The next segment is my favorite: Rhapsody in Blue by George Gershwin. I don't know if it's because it's sort of a historical piece, or if it's because of the various stories going on, or the unique animation, but I really like this piece. It helps that I also like the song. Though it is a long piece, it doesn't bore you, as it tells the story of four different people: a construction worker longing to be a drummer, a begrudging husband who has to follow his high maintenance wife around, a down on his luck man who is just looking for employment, and a little girl who just wants to spend time with her parents, not her nanny. In the end, the construction worker chooses to become a drummer in a band, the husband decides to go out and have some fun, the unemployed man takes over the constructions worker's job, and the little girl is reunited with her parent's after she is almost hit by a ton of cars. I love the feel of the whole piece; the 30's setting, the Al Hirschfeld style animation, and the surprise cameo by Gershwin himself playing piano.

Piano Concerto No. 2 follows and tells the story of The Steadfast Tin Soldier. Disney knew they wanted to tell the story of the steadfast tin soldier, but didn't find a song for it until late in the game. This is another really good piece, as it's story is easy to follow and the music accents it perfectly. The story details the love between a tin soldier who is missing one leg, and a toy ballerina. Their relationship is cut short by a jealous jack-in-the-box who wants the ballerina for himself. The tin soldier is knocked out a window and though he goes down into the sewer and is eaten by a fish, he inexplicably ends up right back at his master's house. He battles the jack-in-the-box and successfully throws him into a fire. The soldier and ballerina live happily ever after! Well, that's the Disney version at least. In Hans Christian Anderson's version, the jack-in-the-box is a goblin instead, and in the end, the soldier and the ballerina are accidentally knocked into a fireplace by their boy owner. The tin soldier burns into the shape of a heart. Very sad and kind of disturbing. I'm so glad Disney sanitizes some stories.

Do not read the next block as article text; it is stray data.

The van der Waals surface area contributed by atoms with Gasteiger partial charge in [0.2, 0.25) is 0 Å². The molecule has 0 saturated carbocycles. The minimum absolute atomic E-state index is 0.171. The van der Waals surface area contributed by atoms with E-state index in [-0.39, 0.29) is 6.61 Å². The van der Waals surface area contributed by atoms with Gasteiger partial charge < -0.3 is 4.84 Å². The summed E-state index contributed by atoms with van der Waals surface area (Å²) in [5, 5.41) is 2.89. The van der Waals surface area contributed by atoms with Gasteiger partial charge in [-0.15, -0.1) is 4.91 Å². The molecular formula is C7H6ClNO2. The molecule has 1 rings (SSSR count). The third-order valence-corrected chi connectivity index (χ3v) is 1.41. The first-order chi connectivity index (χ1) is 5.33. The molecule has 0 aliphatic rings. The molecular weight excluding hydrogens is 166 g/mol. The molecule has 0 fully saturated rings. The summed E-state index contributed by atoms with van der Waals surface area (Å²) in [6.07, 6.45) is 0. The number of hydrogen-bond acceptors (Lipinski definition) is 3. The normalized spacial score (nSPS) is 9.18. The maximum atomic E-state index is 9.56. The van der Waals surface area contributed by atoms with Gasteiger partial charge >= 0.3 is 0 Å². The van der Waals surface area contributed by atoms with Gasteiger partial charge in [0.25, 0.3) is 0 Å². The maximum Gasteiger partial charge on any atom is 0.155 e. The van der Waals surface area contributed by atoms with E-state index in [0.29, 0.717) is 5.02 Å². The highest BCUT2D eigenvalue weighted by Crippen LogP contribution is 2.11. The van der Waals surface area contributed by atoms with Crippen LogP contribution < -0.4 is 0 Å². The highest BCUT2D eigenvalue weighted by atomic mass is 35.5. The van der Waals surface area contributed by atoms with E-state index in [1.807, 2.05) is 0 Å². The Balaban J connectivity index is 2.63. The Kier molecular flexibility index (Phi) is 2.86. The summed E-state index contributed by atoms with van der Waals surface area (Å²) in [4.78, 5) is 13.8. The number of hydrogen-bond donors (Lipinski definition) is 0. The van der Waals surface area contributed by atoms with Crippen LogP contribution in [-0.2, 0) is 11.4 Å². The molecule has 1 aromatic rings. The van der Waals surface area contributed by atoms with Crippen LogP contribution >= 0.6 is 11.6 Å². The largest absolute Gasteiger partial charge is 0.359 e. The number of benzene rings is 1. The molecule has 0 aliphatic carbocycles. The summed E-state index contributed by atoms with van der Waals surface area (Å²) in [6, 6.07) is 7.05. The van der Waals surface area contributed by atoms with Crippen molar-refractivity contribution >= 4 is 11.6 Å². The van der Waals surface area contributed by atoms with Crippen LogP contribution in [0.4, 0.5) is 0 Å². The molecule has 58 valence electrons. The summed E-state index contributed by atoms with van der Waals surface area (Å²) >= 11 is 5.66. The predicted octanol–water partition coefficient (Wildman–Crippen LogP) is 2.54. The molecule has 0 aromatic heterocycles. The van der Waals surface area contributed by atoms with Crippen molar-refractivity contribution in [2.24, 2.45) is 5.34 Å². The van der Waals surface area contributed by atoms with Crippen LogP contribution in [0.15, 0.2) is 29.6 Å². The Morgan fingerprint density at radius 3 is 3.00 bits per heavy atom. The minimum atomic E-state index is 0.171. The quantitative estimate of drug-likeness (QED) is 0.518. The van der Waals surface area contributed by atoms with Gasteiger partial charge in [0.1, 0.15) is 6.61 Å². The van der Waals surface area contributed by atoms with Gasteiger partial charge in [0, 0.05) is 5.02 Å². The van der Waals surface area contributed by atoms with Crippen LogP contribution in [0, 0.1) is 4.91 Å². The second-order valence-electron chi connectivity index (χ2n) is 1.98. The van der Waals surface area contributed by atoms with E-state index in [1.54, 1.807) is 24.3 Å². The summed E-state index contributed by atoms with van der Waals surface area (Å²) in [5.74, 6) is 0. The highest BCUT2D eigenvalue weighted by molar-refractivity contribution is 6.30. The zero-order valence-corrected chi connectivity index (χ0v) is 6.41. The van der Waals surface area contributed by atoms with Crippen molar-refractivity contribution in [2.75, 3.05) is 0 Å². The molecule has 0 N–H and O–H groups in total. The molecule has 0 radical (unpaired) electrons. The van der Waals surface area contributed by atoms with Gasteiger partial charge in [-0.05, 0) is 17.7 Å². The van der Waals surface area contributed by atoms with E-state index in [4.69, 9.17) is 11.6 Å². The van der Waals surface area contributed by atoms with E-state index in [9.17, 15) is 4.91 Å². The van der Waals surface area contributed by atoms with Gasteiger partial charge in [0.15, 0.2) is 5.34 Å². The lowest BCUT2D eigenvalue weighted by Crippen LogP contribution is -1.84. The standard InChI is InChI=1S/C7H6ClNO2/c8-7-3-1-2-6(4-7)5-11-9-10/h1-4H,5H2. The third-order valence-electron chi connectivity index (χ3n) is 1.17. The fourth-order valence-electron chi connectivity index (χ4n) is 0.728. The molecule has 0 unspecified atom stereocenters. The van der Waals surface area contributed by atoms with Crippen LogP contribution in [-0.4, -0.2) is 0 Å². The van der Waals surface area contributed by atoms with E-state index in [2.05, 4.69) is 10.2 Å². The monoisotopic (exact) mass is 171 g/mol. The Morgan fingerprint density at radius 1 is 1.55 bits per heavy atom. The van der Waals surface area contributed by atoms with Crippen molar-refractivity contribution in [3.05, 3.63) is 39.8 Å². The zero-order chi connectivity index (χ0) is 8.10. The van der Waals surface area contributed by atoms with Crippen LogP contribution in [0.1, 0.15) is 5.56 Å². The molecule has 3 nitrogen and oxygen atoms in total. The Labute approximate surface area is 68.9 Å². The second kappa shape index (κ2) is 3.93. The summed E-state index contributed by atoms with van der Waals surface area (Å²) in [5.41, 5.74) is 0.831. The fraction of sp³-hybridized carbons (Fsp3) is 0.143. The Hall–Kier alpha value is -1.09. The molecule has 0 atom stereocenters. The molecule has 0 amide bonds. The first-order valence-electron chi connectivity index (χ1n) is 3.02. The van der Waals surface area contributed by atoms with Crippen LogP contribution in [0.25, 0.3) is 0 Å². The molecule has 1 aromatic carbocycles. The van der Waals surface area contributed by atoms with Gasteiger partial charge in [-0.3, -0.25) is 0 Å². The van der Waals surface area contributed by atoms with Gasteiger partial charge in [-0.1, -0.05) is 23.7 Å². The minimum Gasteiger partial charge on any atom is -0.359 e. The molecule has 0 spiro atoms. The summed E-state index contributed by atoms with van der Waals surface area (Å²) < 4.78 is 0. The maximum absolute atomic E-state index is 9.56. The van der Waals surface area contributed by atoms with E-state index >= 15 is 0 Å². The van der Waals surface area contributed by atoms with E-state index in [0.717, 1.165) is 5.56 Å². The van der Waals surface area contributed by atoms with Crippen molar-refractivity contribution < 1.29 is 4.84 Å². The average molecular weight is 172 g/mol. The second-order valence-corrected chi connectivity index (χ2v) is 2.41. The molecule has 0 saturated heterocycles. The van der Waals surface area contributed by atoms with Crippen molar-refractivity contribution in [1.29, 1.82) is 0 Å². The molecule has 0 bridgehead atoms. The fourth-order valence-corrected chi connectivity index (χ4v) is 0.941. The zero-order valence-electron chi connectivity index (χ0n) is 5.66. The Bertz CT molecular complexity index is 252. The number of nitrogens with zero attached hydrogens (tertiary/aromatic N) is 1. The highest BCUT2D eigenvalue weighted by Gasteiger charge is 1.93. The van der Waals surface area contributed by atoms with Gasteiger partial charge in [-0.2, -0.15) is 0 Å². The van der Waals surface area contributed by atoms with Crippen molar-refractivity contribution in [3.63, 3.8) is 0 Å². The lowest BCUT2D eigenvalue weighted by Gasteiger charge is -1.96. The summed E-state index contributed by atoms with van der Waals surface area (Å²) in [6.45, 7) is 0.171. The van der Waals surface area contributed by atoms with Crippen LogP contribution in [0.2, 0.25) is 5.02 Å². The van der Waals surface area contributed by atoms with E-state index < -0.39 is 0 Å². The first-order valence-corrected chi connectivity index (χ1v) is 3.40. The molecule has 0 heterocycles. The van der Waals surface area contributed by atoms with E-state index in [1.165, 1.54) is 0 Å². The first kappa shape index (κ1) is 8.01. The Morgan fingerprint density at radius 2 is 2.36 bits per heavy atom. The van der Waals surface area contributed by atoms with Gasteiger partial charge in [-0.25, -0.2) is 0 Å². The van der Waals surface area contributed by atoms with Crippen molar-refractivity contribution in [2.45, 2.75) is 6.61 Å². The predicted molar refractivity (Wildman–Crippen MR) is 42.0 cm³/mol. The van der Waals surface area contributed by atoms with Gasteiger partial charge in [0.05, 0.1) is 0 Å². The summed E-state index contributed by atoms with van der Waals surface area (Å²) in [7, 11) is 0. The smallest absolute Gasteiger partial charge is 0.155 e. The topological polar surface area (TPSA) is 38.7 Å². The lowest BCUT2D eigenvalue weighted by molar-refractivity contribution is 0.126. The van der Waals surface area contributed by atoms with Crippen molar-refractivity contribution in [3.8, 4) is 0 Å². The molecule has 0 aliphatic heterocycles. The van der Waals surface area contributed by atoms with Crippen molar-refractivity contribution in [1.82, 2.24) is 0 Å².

The Carnival of the Animals by Camille Saint-Saens is another very short piece. This segment details what would happen if you gave a yo-yo to a flock of flamingos. The idea for the segment came from legendary story artist Joe Grant, who loved the Fantasia segment Dance of the Hours. He wanted to have a bunch of ostriches with a yo-yo, but it was eventually changed to flamingos. I remember that they had a lot of merchandise at The Henry Ford where we went to see this when it first came out, but the only thing I thought was cool was the yo-yo with the flamingo on it. Hey, come on...yo-yo's were cool back then and I was fourteen. It's funny because I think I still have it around here somewhere.

I'm skipping The Sorcerers Apprentice since that's an old piece. The next new piece is Pomp and Circumstance by Edward Elgar. I, like most people, associate this song with graduations, so I was a little put off by it at first, but it's grown on me. This segment details the Biblical story of Noah and the flood. Donald and Daisy star as helpers of Noah and Donald gets into some hijinks. When the flood comes however, Daisy is convinced Donald didn't make the ship and counts him lost. Of course Donald is alright, he's just under Murphy's Law 24/7. They eventually land and Donald and Daisy are reunited. What else would have happened? Good piece if you can disassociate the music with graduations. And Donald makes everything awesome so you can't help but like this segment.